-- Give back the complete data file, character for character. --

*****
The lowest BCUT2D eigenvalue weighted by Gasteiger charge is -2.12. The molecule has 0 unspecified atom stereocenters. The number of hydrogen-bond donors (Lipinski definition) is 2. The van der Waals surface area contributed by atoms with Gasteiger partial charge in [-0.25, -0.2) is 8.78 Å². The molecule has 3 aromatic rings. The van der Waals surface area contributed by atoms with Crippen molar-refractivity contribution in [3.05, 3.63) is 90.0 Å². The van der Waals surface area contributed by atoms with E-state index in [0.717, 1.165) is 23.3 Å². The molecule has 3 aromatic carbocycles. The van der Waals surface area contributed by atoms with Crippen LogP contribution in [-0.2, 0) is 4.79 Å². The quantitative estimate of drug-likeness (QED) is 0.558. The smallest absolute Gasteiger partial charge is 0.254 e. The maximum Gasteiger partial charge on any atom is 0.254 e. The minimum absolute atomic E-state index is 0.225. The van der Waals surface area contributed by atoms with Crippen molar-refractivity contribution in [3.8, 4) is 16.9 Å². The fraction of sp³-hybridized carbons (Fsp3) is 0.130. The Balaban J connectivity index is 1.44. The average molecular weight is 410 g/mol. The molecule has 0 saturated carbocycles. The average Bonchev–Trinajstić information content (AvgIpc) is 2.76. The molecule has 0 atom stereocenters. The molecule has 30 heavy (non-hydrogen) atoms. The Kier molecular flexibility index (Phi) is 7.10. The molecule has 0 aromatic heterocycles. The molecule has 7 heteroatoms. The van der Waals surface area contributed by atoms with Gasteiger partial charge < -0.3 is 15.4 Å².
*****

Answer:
The lowest BCUT2D eigenvalue weighted by Gasteiger charge is -2.12. The molecule has 0 unspecified atom stereocenters. The number of hydrogen-bond donors (Lipinski definition) is 2. The van der Waals surface area contributed by atoms with Gasteiger partial charge in [-0.25, -0.2) is 8.78 Å². The molecule has 3 aromatic rings. The van der Waals surface area contributed by atoms with Crippen molar-refractivity contribution in [3.05, 3.63) is 90.0 Å². The van der Waals surface area contributed by atoms with E-state index in [0.717, 1.165) is 23.3 Å². The molecule has 3 aromatic carbocycles. The van der Waals surface area contributed by atoms with Crippen LogP contribution in [-0.2, 0) is 4.79 Å². The quantitative estimate of drug-likeness (QED) is 0.558. The smallest absolute Gasteiger partial charge is 0.254 e. The maximum Gasteiger partial charge on any atom is 0.254 e. The minimum absolute atomic E-state index is 0.225. The van der Waals surface area contributed by atoms with Crippen molar-refractivity contribution in [3.8, 4) is 16.9 Å². The fraction of sp³-hybridized carbons (Fsp3) is 0.130. The Balaban J connectivity index is 1.44. The average molecular weight is 410 g/mol. The molecule has 0 saturated carbocycles. The average Bonchev–Trinajstić information content (AvgIpc) is 2.76. The molecule has 0 atom stereocenters. The molecule has 30 heavy (non-hydrogen) atoms. The Kier molecular flexibility index (Phi) is 7.10. The molecule has 0 aromatic heterocycles. The molecule has 7 heteroatoms. The van der Waals surface area contributed by atoms with Gasteiger partial charge < -0.3 is 15.4 Å².